Thompson Brothers Share Tewaaraton Player of the Year Honors
WASHINGTON, D.C. (May 29, 2014) -- University at Albany men's lacrosse stars Miles and Lyle Thompson became the first co-winners of the Tewaaraton Award, the sport's version of the Heisman Trophy.
The trophy, given to the best player in the nation, was awarded Thursday night at the Smithsonian Institution's National Museum of the American Indian. The Thompsons are the first Native Americans to win the Tewaaraton.
Miles and Lyle Thompson celebrate winning the 2014 Tewaaraton Trophy with their family.
Lyle, a junior and the only player in Division I history with two 100-point seasons, had 51 goals and a record-tying 77 assists for 128 points. Last year, he finished with 113 points (50 goals, 63 assists), one off the previous mark set by Steve Marohl (37 goals, 77 assists) of UMBC in 1992.
Miles, a senior, finished the season with 82 goals in 18 games, matching the all-time Division I record for goals in a season set in 1990 by Jon Reese of Yale. Miles also had 37 assists for 119 points.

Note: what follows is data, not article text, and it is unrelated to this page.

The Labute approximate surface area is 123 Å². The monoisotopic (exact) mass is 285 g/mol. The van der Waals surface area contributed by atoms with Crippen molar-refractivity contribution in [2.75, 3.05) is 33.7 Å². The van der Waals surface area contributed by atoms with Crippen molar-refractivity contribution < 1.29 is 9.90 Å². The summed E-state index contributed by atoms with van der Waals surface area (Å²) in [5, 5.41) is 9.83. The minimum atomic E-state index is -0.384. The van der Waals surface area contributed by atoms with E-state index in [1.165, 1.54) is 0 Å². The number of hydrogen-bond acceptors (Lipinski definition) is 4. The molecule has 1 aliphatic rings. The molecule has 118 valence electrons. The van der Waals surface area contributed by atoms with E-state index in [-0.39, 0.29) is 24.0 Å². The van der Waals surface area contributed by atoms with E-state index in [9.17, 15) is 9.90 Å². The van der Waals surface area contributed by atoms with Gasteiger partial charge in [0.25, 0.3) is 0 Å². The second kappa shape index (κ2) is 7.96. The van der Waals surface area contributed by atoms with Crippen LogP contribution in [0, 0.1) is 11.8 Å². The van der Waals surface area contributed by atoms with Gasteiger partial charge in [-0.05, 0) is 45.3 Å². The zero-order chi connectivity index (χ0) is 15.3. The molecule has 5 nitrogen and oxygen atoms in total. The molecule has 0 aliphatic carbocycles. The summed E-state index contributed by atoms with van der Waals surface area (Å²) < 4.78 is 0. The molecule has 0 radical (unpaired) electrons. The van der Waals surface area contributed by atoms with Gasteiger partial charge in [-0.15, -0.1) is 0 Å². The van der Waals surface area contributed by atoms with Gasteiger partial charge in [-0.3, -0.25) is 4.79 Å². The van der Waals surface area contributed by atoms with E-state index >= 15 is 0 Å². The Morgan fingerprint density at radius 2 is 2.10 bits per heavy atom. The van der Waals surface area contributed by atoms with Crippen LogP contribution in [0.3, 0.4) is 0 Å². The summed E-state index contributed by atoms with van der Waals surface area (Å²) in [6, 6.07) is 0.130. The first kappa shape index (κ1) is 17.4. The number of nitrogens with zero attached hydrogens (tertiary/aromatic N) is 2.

The brothers, along with their cousin Ty, led UAlbany on a historic season, that included a second consecutive America East championship and first-round victory in the NCAA Tournament over top-ranked UMBC. The Great Danes saw their 2014 season end in the NCAA quarterfinals to eventual runner-up Notre Dame in overtime, 14-13.
"It is the best feeling to share the award with my brother and be the first Native Americans to win it," Miles said. "No words can express this feeling. We grew up together, we stuck together throughout high school, and it shows how close we are."
"Words cannot describe how happy I am. It brought tears to my eyes," Lyle added. "To share the award with my brother is an honor. For us, it is about bringing a positive influence and helping people, not just Native Americans, but everyone."
Tewaaraton is the Mohawk name for their game, and the bronze trophy depicts a single Mohawk player adorned in a simple loincloth and golden eagle feather. It's mounted on a hexagon-shaped slab of black granite, the six-sided base symbolizing the Six Nations of the Iroquois Confederacy — the Mohawk, Cayuga, Oneida, Onondaga, Seneca and Tuscarora tribes. Lyle and Miles were both born on a Mohawk reservation, and are members of the Onondaga Nation.
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